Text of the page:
and the results might change when increasing the
time, in case the stable optimum of the objective function was not yet
reached (stable optimum is indicated by overlapping blue and green dots
in the score graph). Due to the limitations of the vignette format the
computation time was set to 0.5 minutes, which results already in
acceptable results of \(L_{\infty}\) =
123.05, K = 0.2, \(t_{anchor}\) = 0.27,
C = 0.38, and \(t_s\) = 0.42 with a
score value (\(Rn_{max}\)) of 0.29. I
recommend to increase `SA_time`

to 3 - 5 minutes to increase
chances of finding the stable optimum. Another new optimisation routine
is based on generic algorithms and is applied by the function
`ELEFAN_GA`

.

```
## run ELEFAN with genetic algorithm
res_GA <- ELEFAN_GA(lfq_bin2, MA = ma, seasonalised = TRUE,
maxiter = 50, addl.sqrt = FALSE,
low_par = low_par,
up_par = up_par,
monitor = FALSE)
## show results
res_GA$par
res_GA$Rn_max
```

The generation number of the `ELEFAN_GA`

was set to only
50 generations (argument `maxiter`

), which returns following
results: \(L_{\infty}\) = 123.79, K =
0.22, \(t_{anchor}\) = 0.33, C = 0.49,
and \(t_s\) = 0.31 with a score value
(\(Rn_{max}\)) of 0.27. As with
`ELEFAN_SA`

the generation number was hold down due to the
vignette format and should be increased in order to find more stable
results. According to (Pauly 1980) it is
not possible to estimate \(t_{0}\)
(theoretical age at length zero) from LFQ data alone. However, this
parameter does not influence results of the methods of the traditional
stock assessment workflow (catch curve and yield per recruit model) and
can be set to zero. The ELEFAN methods in this package do not return
starting points as FiSAT II users might be used to. Instead, they return
the parameter `t_anchor`

, which describes the fraction of the
year where yearly repeating growth curves cross length equal to zero;
for example a value of 0.25 refers to April 1st of any year. The maximum
age is estimated within the ELEFAN function: it is the age when length
is 0.95 \(L_{\infty}\). However, this
value can also be fixed with the argument `agemax`

, when
alternative information about the maximum age of the fish species is
available.

The jack knife technique allows to estimate a confidence interval around the parameters of the soVBGF (Quenouille 1956; J. Tukey 1958; J. W. Tukey 1962). This can be automated in R with following code:

```
## list for results
JK <- vector("list", length(lfq_bin2$dates))
## loop
for(i in 1:length(lfq_bin2$dates)){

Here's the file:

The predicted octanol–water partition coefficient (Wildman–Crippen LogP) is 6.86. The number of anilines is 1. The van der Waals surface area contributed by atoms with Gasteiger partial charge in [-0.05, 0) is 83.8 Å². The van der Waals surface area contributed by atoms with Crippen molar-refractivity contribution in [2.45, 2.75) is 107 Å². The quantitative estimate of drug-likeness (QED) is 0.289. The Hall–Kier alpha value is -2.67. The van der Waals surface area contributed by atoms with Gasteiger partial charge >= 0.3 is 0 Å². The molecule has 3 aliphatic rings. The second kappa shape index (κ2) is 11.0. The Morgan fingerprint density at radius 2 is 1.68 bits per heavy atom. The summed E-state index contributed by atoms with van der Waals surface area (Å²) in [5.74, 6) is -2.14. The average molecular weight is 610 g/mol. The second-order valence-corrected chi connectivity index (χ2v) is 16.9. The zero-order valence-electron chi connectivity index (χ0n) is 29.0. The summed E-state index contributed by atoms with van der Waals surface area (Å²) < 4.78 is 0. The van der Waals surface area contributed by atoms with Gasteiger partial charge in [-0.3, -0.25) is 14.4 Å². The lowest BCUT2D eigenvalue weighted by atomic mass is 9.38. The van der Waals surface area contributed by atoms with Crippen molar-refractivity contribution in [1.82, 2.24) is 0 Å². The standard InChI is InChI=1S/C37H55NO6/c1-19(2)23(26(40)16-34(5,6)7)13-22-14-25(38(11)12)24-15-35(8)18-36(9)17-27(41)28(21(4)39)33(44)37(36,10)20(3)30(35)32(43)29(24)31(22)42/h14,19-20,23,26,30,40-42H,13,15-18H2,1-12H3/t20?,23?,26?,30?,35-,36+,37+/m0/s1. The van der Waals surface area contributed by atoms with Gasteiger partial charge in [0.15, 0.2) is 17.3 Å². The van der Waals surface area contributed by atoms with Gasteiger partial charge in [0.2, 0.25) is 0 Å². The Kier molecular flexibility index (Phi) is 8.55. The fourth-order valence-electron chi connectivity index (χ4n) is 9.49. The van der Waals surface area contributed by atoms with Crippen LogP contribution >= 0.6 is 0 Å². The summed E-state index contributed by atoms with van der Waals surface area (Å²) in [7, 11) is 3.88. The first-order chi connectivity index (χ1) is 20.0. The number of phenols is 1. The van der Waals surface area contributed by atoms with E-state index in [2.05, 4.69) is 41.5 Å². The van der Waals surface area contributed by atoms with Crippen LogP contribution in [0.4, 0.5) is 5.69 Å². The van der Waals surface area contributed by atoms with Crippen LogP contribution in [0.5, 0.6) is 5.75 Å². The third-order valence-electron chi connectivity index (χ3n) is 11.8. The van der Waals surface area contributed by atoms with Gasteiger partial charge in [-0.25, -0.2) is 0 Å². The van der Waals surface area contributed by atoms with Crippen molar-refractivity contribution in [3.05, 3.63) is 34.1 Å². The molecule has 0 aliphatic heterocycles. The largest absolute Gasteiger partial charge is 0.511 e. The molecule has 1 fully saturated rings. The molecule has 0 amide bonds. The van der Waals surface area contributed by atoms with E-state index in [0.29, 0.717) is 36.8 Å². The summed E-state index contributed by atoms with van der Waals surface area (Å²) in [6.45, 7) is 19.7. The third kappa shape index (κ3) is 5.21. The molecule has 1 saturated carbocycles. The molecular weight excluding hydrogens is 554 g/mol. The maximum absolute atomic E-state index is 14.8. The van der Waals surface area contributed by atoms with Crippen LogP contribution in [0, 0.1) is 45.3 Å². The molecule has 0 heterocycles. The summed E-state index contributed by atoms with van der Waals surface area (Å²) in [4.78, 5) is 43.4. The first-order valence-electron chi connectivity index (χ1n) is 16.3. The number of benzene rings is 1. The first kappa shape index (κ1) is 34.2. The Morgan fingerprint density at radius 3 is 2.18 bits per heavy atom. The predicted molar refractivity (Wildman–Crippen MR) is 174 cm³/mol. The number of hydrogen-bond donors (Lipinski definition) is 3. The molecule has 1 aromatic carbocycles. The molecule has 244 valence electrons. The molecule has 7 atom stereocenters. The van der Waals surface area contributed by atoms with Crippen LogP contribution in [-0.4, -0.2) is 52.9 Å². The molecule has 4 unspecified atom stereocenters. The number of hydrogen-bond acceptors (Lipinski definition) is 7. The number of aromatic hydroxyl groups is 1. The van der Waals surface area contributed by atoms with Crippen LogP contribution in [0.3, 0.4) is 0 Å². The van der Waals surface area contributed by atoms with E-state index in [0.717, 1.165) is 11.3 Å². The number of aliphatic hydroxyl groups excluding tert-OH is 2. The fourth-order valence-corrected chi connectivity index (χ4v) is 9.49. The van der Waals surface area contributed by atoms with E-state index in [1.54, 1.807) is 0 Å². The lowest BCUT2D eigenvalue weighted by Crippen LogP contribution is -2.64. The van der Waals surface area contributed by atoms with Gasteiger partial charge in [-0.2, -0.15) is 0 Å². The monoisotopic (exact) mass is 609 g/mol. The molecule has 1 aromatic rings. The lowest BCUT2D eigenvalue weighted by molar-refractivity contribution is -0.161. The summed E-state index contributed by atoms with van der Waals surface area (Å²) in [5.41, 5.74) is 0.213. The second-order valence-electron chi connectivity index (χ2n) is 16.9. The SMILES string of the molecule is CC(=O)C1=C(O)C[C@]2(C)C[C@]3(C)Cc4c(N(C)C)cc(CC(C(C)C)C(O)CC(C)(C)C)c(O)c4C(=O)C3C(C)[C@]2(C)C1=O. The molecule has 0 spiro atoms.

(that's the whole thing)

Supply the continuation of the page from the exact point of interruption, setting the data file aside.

loop_data <- list(dates = lfq_bin2$dates[-i],
midLengths = lfq_bin2$midLengths,
catch = lfq_bin2$catch[,-i])
tmp <- ELEFAN_GA(loop_data, MA = ma, seasonalised = TRUE,
maxiter = 50, addl.sqrt = FALSE,
low_par = low_par,
up_par = up_par,
monitor = FALSE, plot = FALSE)
JK[[i]] <- unlist(c(tmp$par, list(Rn_max=tmp$Rn_max)))
}
## bind list into dataframe
JKres <- do.call(cbind, JK)
## mean
JKmeans <- apply(as.matrix(JKres), MARGIN = 1, FUN = mean)
## confidence intervals
JKconf <- apply(as.matrix(JKres), MARGIN = 1, FUN = function(x) quantile(x, probs=c(0.025,0.975)))
JKconf <- t(JKconf)
colnames(JKconf) <- c("lower","upper")
## show results
JKconf
```

Depending on the number of sampling times (columns in the catch
matrix) and the `maxiter`

, this loop can take some time as
ELEFAN runs several times, each time removing the catch vector of one of
the sampling times.

The fit of estimated growth parameters can also be explored visually and indicates high similarity with true growth curves and a good fit through the peaks of this data set.

```
## plot LFQ and growth curves
plot(lfq_bin2_res, Fname = "rcounts",date.axis = "modern", ylim=c(0,130))
lt <- lfqFitCurves(lfq_bin2, par = list(Linf=123, K=0.2, t_anchor=0.25, C=0.3, ts=0),
draw = TRUE, col = "grey", lty = 1, lwd=1.5)
lt <- lfqFitCurves(lfq_bin2, par = res_SA$par,
draw = TRUE, col = "darkblue", lty = 1, lwd=1.5)
lt <- lfqFitCurves(lfq_bin2, par = res_GA$par,
draw = TRUE, col = "darkgreen", lty = 1, lwd=1.5)
```

For further analysis, we use the outcomes of ELFAN with genetic algorithm by adding them to the Thumbprint Emperor data list.

The instantaneous natural mortality rate (M) is an influential parameter of stock assessment models and its estimation is challenging (Kenchington 2014; Powers 2014). When no controlled experiments or tagging data is available the main approach for its estimation is to use empirical formulas. Overall, there are at least 30 different empirical formulas for the estimation of this parameter (Kenchington 2014) relying on correlations with life history parameters and/or environmental information. We apply the most recent formula, which is based upon a meta-analysis of 201 fish species (Then et al. 2015) and assign the results to our data set. This method requires estimates of the VBGF growth parameters [\(L_{\infty}\) and K; Then et al. (2015)].

```
## estimation of M
Ms <- M_empirical(Linf = lfq_bin2$par$Linf, K_l = lfq_bin2$par$K, method = "Then_growth")
## assign M to data set
lfq_bin2$par$M <- as.numeric(Ms)
```

The result is a natural mortality of 0.28 year\(^{-1}\).

Another prerequisite for the stock status estimation is knowledge on
fishing mortality rate (F) (usually derived by subtracting natural
mortality from total mortality) and gear selectivity is necessary. The
length-converted catch curve allows the estimation of the instantaneous